A molecule that successfully prevented type 1 diabetes in mice could work for humans too, according to new research.
The study, published in the Proceedings of the National Academy of Sciences, found that the molecule, which is essentially a mutated fragment of insulin, provoked an immune response in human cells, suggesting that the insulin could have a positive effect on treating type 1 diabetes.
The molecule, which successfully prevented type 1 diabetes in mice, was developed by changing a single amino acid. Previous research by the same team indicated that the way that insulin is presented to the immune system is unconventional, and that altering one of the amino acids improves the immune system’s ability to recognise the insulin fragment.
The molecule successfully prevented type 1 diabetes in mice four years ago. But the difference in the immune systems of mice and humans meant that a lot of research was needed to successfully apply the insulin fragment to humans.
The fact that human immune cells responded to the insulin fragment does not necessarily mean that it will successfully prevent type 1 diabetes in humans. It simply suggests that at this point humans have responded to the vaccine in the same way as mice. Other factors may prevent the vaccine from preventing type 1 diabetes.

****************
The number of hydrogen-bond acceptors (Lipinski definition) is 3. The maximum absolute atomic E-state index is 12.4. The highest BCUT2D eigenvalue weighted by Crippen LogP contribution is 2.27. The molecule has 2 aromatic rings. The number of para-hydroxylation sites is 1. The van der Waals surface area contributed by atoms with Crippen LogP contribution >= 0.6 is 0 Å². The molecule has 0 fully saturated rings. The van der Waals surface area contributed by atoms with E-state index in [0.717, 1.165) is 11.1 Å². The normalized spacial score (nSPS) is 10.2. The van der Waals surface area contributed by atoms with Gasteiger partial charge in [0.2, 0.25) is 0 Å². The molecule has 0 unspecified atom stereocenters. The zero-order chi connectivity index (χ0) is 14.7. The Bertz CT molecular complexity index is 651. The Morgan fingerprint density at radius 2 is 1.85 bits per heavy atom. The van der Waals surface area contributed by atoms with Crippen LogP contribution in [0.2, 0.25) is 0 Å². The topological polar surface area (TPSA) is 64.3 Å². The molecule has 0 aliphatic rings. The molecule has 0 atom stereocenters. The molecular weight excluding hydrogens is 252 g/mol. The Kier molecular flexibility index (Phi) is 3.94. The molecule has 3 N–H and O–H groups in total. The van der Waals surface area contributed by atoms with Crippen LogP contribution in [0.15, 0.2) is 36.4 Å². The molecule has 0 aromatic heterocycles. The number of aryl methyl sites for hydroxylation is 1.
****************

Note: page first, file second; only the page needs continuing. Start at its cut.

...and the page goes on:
But even if the vaccine does not work, it could reveal something interesting and important about how type 1 diabetes works. The new knowledge may contribute to the development of a vaccine in the future.
John Kappler, professor of Biomedical Research at National Jewish Health, said: “The incidence of type 1 diabetes is increasing dramatically. Our findings provide an important proof of concept in humans for a promising vaccinations strategy.
“The new findings confirm that the painstaking work we have done to understand that unconventional interaction of insulin and the immune system has relevance in humans and could lead to a vaccine and a treatment for diabetes.
“We are eager to push this promising line of inquiry forward.”

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